Wednesday, March 1, 2006

Rethinking Impeachment

Garrison Keillor suggests that we impeach the president. That might get his — and our — attention.

These are troubling times for all of us who love this country, as surely we all do, even the satirists. You may poke fun at your mother, but if she is belittled by others it burns your bacon. A blowhard French journalist writes a book about America that is full of arrogant stupidity, and you want to let the air out of him and mail him home flat. You hear young people talk about America as if it’s all over, and you trust that this is only them talking tough. And then you read the paper and realize the country is led by a man who isn’t paying attention, and you hope that somebody will poke him. Or put a sign on his desk that says, “Try Much Harder.”

Do we need to impeach him to bring some focus to this man’s life? The man was lost and then he was found and now he’s more lost than ever, plus being blind.


Our adventure in Iraq, at a cost of trillions, has brought that country to the verge of civil war while earning us more enemies than ever before. And tax money earmarked for security is being dumped into pork barrel projects anywhere somebody wants their own SWAT team. Detonation of a nuclear bomb within our borders — pick any big city — is a real possibility, as much so now as five years ago. Meanwhile, many Democrats have conceded the very subject of security and positioned themselves as Guardians of Our Forests and Benefactors of Waifs and Owls, neglecting the most basic job of government, which is to defend this country. We might rather be comedians or daddies or tattoo artists or flamenco dancers, but we must attend to first things.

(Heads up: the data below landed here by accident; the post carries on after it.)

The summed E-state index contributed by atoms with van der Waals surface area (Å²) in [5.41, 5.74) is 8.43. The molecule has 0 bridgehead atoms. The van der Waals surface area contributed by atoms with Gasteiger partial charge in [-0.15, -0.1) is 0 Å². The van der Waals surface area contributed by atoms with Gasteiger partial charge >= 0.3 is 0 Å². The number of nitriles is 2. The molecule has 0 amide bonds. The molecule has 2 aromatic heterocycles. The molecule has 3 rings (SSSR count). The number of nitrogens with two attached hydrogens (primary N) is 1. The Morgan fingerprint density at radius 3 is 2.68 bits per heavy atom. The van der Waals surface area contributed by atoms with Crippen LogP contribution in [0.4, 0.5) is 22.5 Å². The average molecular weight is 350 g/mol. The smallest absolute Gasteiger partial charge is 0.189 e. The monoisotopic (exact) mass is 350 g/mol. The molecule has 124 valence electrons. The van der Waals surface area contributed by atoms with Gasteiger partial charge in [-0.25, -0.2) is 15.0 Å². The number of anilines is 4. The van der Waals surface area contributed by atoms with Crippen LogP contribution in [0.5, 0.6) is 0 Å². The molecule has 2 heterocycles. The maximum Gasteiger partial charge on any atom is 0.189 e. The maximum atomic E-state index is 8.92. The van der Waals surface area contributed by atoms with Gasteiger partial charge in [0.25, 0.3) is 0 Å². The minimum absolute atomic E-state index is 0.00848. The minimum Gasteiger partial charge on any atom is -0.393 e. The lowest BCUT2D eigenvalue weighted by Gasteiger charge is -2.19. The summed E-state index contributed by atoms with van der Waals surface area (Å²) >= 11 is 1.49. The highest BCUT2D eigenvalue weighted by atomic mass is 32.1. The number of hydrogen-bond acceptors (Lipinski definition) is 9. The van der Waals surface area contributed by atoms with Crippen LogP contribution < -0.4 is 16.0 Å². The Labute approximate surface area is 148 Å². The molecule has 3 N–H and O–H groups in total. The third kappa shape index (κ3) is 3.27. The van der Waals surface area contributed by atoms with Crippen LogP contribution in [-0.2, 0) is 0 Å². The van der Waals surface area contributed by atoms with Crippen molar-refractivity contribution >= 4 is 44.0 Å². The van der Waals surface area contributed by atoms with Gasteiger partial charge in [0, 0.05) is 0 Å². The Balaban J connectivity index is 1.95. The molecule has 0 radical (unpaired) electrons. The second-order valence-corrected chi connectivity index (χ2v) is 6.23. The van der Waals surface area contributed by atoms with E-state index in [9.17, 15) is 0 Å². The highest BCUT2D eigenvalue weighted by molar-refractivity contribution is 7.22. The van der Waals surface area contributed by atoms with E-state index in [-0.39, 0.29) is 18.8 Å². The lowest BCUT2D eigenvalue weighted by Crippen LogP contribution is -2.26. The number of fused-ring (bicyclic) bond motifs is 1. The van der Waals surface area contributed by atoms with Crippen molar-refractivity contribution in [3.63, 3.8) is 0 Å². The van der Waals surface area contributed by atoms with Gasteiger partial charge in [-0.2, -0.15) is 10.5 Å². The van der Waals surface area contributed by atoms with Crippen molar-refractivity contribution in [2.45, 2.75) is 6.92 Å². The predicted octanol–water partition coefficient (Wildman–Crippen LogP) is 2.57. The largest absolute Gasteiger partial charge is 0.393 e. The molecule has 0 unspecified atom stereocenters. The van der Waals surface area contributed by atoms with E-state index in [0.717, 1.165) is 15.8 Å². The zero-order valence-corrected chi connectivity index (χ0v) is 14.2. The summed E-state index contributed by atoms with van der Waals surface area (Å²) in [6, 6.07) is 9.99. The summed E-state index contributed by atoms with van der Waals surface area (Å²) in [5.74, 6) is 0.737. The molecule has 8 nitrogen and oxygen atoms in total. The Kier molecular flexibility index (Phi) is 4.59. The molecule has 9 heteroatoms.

The peaceful lagoon that is the White House is designed for the comfort of a vulnerable man. Perfectly understandable, but not what is needed now. The U.S. Constitution provides a simple ultimate way to hold him to account for war crimes and the failure to attend to the country’s defense. Impeach him and let the Senate hear the evidence.

As I’ve said before, impeaching this president isn’t going to happen; that would require the House of Representatives to act upon Articles of Impeachment, and they are never going to turn on one of their own. Politics rules, and the fact that the president and his administration have demonstrated unparalleled incompetence and arrogance is irrelevant. However, the old argument that impeachment would only paralyze the government and prevent the peoples’ business from going forward is beginning to lose its appeal. Based on some of the ideas put forth in the proposed budget and the plan to reintroduce the Federal Marriage Amendment to the Constitution, it might not be a bad idea to bring this government to a screeching halt after all.